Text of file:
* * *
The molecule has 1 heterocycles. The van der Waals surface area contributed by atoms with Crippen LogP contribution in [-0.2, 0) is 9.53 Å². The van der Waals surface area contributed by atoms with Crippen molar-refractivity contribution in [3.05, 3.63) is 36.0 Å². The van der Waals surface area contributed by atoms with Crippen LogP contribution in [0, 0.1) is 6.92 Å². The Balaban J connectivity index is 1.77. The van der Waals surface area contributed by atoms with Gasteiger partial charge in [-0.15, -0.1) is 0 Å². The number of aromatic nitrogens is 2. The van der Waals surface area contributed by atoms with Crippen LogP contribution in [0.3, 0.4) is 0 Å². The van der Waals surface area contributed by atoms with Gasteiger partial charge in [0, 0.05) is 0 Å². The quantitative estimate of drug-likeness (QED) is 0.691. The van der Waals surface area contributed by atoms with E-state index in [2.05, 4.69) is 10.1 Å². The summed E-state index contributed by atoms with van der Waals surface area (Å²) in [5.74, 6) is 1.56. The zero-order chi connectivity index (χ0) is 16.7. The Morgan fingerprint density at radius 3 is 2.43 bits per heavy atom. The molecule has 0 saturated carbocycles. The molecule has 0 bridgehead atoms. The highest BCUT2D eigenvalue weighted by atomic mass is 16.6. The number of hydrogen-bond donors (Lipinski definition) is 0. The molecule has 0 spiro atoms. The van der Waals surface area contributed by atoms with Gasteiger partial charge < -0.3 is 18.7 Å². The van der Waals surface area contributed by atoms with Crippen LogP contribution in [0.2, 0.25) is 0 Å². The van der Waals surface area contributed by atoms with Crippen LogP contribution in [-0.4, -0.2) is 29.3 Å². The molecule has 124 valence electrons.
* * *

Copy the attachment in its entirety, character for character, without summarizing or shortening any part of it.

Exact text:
The molecule has 1 heterocycles. The van der Waals surface area contributed by atoms with Crippen LogP contribution in [-0.2, 0) is 9.53 Å². The van der Waals surface area contributed by atoms with Crippen molar-refractivity contribution in [3.05, 3.63) is 36.0 Å². The van der Waals surface area contributed by atoms with Crippen LogP contribution in [0, 0.1) is 6.92 Å². The Balaban J connectivity index is 1.77. The van der Waals surface area contributed by atoms with Gasteiger partial charge in [-0.15, -0.1) is 0 Å². The number of aromatic nitrogens is 2. The van der Waals surface area contributed by atoms with Crippen LogP contribution in [0.3, 0.4) is 0 Å². The van der Waals surface area contributed by atoms with Gasteiger partial charge in [0, 0.05) is 0 Å². The quantitative estimate of drug-likeness (QED) is 0.691. The van der Waals surface area contributed by atoms with E-state index in [2.05, 4.69) is 10.1 Å². The summed E-state index contributed by atoms with van der Waals surface area (Å²) in [5.74, 6) is 1.56. The zero-order chi connectivity index (χ0) is 16.7. The Morgan fingerprint density at radius 3 is 2.43 bits per heavy atom. The molecule has 0 saturated carbocycles. The molecule has 0 bridgehead atoms. The highest BCUT2D eigenvalue weighted by atomic mass is 16.6. The number of hydrogen-bond donors (Lipinski definition) is 0. The molecule has 0 spiro atoms. The van der Waals surface area contributed by atoms with Gasteiger partial charge < -0.3 is 18.7 Å². The van der Waals surface area contributed by atoms with Crippen LogP contribution in [0.2, 0.25) is 0 Å². The van der Waals surface area contributed by atoms with Crippen LogP contribution in [-0.4, -0.2) is 29.3 Å². The molecule has 124 valence electrons.